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Five on Friday: Workers' Memorial Week

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Five on Friday: Workers' Memorial Week


Earlier this week, we marked the end of Workers’ Memorial Week. Workers encounter hazards every day that cause needless injuries, illnesses, and even deaths. We commemorate this week to honor those who have died, and to strive to prevent future preventable deaths related to work. This week’s Five on Friday explores articles and resources related to worker health and safety, recommended by MCN staff.



1 ban methylene chloride


Kate shared this Earthjustice press release, detailing the new lawsuit against the Environmental Protection Agency for excluding workers from a rule banning methylene chloride from use in paint strippers. A quote from the Earthjustice attorney: “If dozens of confirmed deaths are not enough to get the Trump administration to protect workers from methylene chloride paint strippers, nothing short of a court order will.”

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2 ny bands chlorpyrifos


Amy celebrated New York State’s legislature passing a ban on chlorpyrifos this week, protecting workers and their families in rural New York communities from exposure to the neurotoxin.

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3 children in the field


Children are also at risk of dying because of their work -- and many children are still toiling in the fields around the US. Amy also shared Children in the Fields: The Stories You Should Know, which highlights the story of a 17-year-old migrant farmworker who, while riding home on his bike, collapsed and died, after a week of farmwork where he endured multiple exposures to pesticides. “Every child should have a childhood, but many farmworker children do not,” the report says. Amy contributed to the health hazards section.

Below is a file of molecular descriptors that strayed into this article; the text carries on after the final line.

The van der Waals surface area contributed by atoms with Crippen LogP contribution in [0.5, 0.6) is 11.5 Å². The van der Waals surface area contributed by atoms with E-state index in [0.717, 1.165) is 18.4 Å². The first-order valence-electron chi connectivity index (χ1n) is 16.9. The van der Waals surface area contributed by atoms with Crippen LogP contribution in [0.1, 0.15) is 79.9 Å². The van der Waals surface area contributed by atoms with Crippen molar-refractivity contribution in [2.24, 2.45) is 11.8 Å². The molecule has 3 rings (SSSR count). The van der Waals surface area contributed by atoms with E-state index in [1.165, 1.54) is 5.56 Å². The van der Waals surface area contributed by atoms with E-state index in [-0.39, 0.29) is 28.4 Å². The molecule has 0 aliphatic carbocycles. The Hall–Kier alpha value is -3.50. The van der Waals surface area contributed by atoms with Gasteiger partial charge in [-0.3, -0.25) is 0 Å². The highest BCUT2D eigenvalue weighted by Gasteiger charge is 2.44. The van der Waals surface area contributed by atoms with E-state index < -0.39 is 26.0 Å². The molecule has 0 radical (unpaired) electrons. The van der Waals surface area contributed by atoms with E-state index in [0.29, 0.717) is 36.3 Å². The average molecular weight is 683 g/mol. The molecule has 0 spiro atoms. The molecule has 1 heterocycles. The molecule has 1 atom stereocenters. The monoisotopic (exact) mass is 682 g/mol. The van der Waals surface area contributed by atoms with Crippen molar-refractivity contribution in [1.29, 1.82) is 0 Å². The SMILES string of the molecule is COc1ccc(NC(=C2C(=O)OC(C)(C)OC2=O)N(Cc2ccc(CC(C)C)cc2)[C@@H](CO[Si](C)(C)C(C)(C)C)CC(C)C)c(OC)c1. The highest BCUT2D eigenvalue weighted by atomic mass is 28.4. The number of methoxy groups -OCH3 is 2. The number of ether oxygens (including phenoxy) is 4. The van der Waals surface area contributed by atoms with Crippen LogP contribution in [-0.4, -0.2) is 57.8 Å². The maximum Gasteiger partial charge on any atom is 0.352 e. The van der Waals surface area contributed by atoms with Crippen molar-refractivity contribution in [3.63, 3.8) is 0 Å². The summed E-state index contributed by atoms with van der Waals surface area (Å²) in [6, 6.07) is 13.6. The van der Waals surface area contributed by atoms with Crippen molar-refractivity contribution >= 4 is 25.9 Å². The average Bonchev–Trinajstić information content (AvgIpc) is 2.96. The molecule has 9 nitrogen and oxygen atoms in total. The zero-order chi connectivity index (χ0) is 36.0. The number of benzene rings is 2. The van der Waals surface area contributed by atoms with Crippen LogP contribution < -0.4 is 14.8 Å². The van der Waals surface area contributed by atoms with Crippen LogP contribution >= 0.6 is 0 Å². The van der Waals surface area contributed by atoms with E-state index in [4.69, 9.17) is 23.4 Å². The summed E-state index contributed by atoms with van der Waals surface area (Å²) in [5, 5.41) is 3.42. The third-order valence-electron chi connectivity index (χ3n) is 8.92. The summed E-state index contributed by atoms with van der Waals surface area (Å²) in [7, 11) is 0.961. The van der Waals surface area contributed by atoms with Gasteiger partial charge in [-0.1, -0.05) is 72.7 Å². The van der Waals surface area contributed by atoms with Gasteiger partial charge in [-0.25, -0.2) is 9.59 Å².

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4 Dirty Dozen


Amy also shared, “Migrant child died after release from detention, attorneys group alleges.”

Candace shared the National COSH’s Dirty Dozen for 2019, “the employers who put workers and communities at risk,” which include Amazon, McDonald’s, johns Hopkins, and Perdue, plus lesser-known names like Bedrock Detroit and Atlantic Capes Fisheries.

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5 air pollution as normal odors


Karen reminded us of an article from last year on a new EPA rule that amends emergency release notification regulations, enabling industrial agricultural operations to avoid reporting on emissions from animal waste, “This is despite the mountain of evidence that shows concentrated animal feeding operations (CAFOs) produce toxic air that can be lethal for farm workers and nearby residents,” the article notes.


Have a safe and healthy weekend.


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